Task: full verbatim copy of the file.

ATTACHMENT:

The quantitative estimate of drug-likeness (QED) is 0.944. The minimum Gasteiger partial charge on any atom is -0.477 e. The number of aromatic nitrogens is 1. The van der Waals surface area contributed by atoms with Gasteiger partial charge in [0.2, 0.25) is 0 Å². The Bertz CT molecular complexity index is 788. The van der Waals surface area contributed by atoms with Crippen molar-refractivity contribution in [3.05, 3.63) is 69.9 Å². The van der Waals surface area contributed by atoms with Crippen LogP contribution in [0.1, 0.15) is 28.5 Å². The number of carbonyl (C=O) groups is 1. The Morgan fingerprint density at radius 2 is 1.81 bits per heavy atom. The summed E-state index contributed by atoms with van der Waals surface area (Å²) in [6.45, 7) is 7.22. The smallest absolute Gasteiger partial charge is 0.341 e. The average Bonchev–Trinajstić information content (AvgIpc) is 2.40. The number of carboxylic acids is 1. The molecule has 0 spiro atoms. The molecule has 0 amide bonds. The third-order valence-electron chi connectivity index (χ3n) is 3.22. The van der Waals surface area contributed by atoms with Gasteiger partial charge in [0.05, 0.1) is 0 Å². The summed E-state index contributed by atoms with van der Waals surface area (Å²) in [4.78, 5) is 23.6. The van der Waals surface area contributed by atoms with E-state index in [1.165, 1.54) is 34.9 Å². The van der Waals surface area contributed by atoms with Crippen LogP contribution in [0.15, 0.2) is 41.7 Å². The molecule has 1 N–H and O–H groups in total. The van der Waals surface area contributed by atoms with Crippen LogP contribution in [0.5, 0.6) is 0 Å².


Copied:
The quantitative estimate of drug-likeness (QED) is 0.944. The minimum Gasteiger partial charge on any atom is -0.477 e. The number of aromatic nitrogens is 1. The van der Waals surface area contributed by atoms with Gasteiger partial charge in [0.2, 0.25) is 0 Å². The Bertz CT molecular complexity index is 788. The van der Waals surface area contributed by atoms with Crippen molar-refractivity contribution in [3.05, 3.63) is 69.9 Å². The van der Waals surface area contributed by atoms with Crippen LogP contribution in [0.1, 0.15) is 28.5 Å². The number of carbonyl (C=O) groups is 1. The Morgan fingerprint density at radius 2 is 1.81 bits per heavy atom. The summed E-state index contributed by atoms with van der Waals surface area (Å²) in [6.45, 7) is 7.22. The smallest absolute Gasteiger partial charge is 0.341 e. The average Bonchev–Trinajstić information content (AvgIpc) is 2.40. The number of carboxylic acids is 1. The molecule has 0 spiro atoms. The molecule has 0 amide bonds. The third-order valence-electron chi connectivity index (χ3n) is 3.22. The van der Waals surface area contributed by atoms with Gasteiger partial charge in [0.05, 0.1) is 0 Å². The summed E-state index contributed by atoms with van der Waals surface area (Å²) in [4.78, 5) is 23.6. The van der Waals surface area contributed by atoms with E-state index in [1.165, 1.54) is 34.9 Å². The van der Waals surface area contributed by atoms with Crippen LogP contribution in [0.15, 0.2) is 41.7 Å². The molecule has 1 N–H and O–H groups in total. The van der Waals surface area contributed by atoms with Crippen LogP contribution in [0.5, 0.6) is 0 Å².